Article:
Similar ultrasonic motion may be generated by electromechanical means by using a small single-pole or multi-pole, direct-current or alternating-current motor, onto whose rotor one or more eccentric weights have been affixed, or, alternately, onto whose rotor eccentric weight has been removed. The rotor is thus in a dynamically unbalanced state when rotated, due to the inertial force of the weight, or absence of it, as the rotor is rotated in a circular path. This inertial imbalance, formed over a two-dimensional plane perpendicular to the rotor's axis, is transferred through the motor's bearings and into its stator and mounting frame. Thus, for example, with the application of the correct DC voltage to the unbalanced motor to achieve a rotational speed in excess of 20,000 RPM, vibratory motion of the motor itself in the low ultrasonic frequency range (20,000 Hz) can be achieved. The amplitude of the vibratory motion is governed by the quantity and radial position of the weight imbalance in the rotor and the DC voltage applied to the motor windings. If surrounded by a relatively inviscid fluid in a container, as was the case with the piezoelectric crystal-element previously described, oscillatory motion of that fluid will result. However, due to the fact that the inertial force of the motor's rotor imbalance is directed in a plane rather than a single line, the amount of physical motion imparted to the fluid typically is comparatively greater than that produced by a piezoelectric crystal. Motion can be imparted in a manner such that the vector of fluid momentum continually changes direction, repeating a 360-degree cycle with each revolution of the rotor. Thus, a body submerged in a vibrating fluid bath will experience a cleaning effect, due to the repetitive impact of fluid molecules onto the body's surface.
Patents describing systems that employ high-frequency movement and relative motion, piezoelectric crystals-elements or unbalanced DC motors, and aqueous solutions and baths for imparting ultrasonic cleaning include Smith, U.S. Pat. No. 5,534,741 and Puskas, U.S. Pat. No. 6,181,052. U.S. Pat. No. 5,534,741 describes in some detail a timed piezoelectric ultrasonic device and residence tank for cleaning jewelry. A piezoelectric element is pulsed so as to effect cleaning of the jewelry by varying and increasing the agitation of a solution bath in which it is submerged. The device described in U.S. Pat. No. 6,181,052 is similar to that of U.S. Pat. No. 5,534,741 in that an ultrasonic transducer (in the case of U.S. Pat. No. 6,181,052, three transducers) creates ultrasonic motion of a fluid bath into which an object is placed, thus effecting cleaning of that object. The device is intended for use with unidentified “delicate parts.” The frequency of oscillations is intentionally varied to cause physical dislodging of particulates attached to an object immersed within the bath tank.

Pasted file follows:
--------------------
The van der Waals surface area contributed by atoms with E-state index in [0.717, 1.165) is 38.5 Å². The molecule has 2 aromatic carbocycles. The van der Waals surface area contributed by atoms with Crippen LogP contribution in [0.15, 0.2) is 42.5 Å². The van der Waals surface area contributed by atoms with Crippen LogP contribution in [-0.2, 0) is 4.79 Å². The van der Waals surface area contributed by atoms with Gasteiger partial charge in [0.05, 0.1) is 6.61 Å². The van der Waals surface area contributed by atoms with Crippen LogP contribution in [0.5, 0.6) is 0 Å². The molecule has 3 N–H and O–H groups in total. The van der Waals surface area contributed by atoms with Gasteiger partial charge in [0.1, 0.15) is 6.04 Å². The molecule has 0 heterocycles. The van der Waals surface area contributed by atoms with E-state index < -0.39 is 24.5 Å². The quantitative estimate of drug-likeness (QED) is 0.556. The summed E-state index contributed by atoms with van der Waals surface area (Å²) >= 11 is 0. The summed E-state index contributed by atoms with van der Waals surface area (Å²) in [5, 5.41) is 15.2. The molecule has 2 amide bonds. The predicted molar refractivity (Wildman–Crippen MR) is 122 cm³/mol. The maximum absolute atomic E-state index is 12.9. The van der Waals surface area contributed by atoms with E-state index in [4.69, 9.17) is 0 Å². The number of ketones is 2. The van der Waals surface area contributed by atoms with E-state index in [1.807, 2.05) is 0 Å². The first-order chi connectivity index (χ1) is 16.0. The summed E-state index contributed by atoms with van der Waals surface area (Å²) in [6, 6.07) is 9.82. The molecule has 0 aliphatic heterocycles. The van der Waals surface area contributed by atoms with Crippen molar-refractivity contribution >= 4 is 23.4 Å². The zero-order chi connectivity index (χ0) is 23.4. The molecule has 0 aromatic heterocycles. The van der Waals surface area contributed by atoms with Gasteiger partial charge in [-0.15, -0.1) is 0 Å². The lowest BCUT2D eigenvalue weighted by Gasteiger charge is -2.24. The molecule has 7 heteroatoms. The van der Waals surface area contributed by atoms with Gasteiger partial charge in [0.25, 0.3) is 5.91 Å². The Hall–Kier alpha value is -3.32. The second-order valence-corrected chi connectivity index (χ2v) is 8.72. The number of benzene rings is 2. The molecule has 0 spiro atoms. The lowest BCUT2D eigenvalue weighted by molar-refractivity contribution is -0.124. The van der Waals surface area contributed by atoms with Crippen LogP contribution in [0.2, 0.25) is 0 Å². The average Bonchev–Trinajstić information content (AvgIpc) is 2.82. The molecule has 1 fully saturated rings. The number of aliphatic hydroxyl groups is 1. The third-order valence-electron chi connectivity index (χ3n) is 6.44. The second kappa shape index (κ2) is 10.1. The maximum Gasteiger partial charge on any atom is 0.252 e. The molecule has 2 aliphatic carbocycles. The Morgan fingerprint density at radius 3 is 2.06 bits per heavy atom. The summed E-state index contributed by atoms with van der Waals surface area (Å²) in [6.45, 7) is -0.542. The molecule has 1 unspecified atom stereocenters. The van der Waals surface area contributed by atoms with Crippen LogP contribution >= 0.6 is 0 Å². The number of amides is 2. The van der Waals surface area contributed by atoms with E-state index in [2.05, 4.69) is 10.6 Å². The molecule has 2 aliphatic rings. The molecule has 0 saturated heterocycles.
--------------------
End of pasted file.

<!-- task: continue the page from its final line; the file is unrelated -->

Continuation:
Winston, U.S. Pat. No. 5,853,290 is representative of techniques in which a tool is ultrasonically vibrated to dislodge particles from an object, such as a tooth, that cannot be physically removed and placed within a liquid bath. An ultrasonic element is used to agitate fluid enclosed within a hermetically sealed flexible tube, onto the end of which the tool itself is affixed. The ultrasonic vibration of the liquid, and hence the tool, is accomplished by a remotely mounted power generating unit to which the liquid-filled tube is affixed. Thus, once energized, the tool may be positioned in any orientation or position, while axial ultrasonic vibration of the tool head continues unabated.
In the above-described systems, cleaning of the body in question is performed via the agitation of a liquid bath surrounding that body, this agitation being lineally transferred from an axially vibrating element to the liquid itself.
In accordance with advances in technology, liquid baths and the object or objects being cleaned may be subjected to direct ultraviolet (UV) radiation, so as to effect irradiative sterilization action. One or more direct-acting antibacterial chemicals in the bath may also be used, to effect chemical sterilization action concurrently with the irradiative action. Ultrasonic cleaning by piezoelectric or like means may also be incorporated.
Fuesting, U.S. Pat. No. 4,448,750 improves upon the generalized ultrasonic cleaning technique by the addition of an ultraviolet bulb in the device that irradiates a liquid bath from above with light at a preferred wavelength of 2537 angstroms (253.7 nanometers), for the purpose of concurrently cleaning and sterilizing medical and dental instruments. This patent also prescribes the content of the cleaning-sterilizing fluid, and in particular those constituents in water that would offer the best transmittance of the UV radiation from the bulb through the fluid and onto the item or items being cleaned and sterilized. Hydrogen peroxide (H2O2) is specifically excluded as a preferred constituent or additive to the bath because, according to the patent, the transmittance of H2O2 to UV radiation is less than 1 percent, while the desired transmittance of the liquid solution to ultraviolet radiation should be greater than twenty percent. Thus, the intent is to effect sterilization of an item by direct contact of the item with the solution bath, concurrently with direct UV irradiation of the item, and not as an indirect consequence of UV absorption by the cleaning solution itself. The dental instruments shown in the Fuesting patent appear to be of the type commonly used in dentist's offices, which frequently cause bleeding of gums. Thus, sterilization is of particular importance to avoid infection to the patient through the patient's blood system.